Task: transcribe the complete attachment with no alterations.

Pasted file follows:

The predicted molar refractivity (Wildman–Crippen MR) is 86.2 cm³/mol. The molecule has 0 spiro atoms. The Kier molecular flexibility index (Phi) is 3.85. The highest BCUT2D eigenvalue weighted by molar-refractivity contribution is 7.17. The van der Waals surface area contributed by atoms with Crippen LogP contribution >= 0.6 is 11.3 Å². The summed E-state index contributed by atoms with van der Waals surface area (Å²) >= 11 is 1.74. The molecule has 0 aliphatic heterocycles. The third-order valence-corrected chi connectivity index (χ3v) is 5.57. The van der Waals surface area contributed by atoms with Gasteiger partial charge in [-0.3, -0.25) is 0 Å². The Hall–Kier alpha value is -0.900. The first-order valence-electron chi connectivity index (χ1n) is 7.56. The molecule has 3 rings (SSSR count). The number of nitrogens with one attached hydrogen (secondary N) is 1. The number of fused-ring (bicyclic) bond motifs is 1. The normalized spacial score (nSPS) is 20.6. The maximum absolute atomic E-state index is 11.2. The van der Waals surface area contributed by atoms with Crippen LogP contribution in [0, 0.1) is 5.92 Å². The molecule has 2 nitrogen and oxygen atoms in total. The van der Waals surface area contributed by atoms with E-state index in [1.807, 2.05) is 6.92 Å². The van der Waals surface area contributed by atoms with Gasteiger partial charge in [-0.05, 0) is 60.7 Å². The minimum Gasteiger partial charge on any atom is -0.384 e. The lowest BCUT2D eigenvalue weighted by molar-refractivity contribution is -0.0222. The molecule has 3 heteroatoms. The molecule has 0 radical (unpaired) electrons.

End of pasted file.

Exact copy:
The predicted molar refractivity (Wildman–Crippen MR) is 86.2 cm³/mol. The molecule has 0 spiro atoms. The Kier molecular flexibility index (Phi) is 3.85. The highest BCUT2D eigenvalue weighted by molar-refractivity contribution is 7.17. The van der Waals surface area contributed by atoms with Crippen LogP contribution >= 0.6 is 11.3 Å². The summed E-state index contributed by atoms with van der Waals surface area (Å²) >= 11 is 1.74. The molecule has 0 aliphatic heterocycles. The third-order valence-corrected chi connectivity index (χ3v) is 5.57. The van der Waals surface area contributed by atoms with Gasteiger partial charge in [-0.3, -0.25) is 0 Å². The Hall–Kier alpha value is -0.900. The first-order valence-electron chi connectivity index (χ1n) is 7.56. The molecule has 3 rings (SSSR count). The number of nitrogens with one attached hydrogen (secondary N) is 1. The number of fused-ring (bicyclic) bond motifs is 1. The normalized spacial score (nSPS) is 20.6. The maximum absolute atomic E-state index is 11.2. The van der Waals surface area contributed by atoms with Crippen LogP contribution in [0, 0.1) is 5.92 Å². The molecule has 2 nitrogen and oxygen atoms in total. The van der Waals surface area contributed by atoms with E-state index in [1.807, 2.05) is 6.92 Å². The van der Waals surface area contributed by atoms with Gasteiger partial charge in [-0.05, 0) is 60.7 Å². The minimum Gasteiger partial charge on any atom is -0.384 e. The lowest BCUT2D eigenvalue weighted by molar-refractivity contribution is -0.0222. The molecule has 3 heteroatoms. The molecule has 0 radical (unpaired) electrons.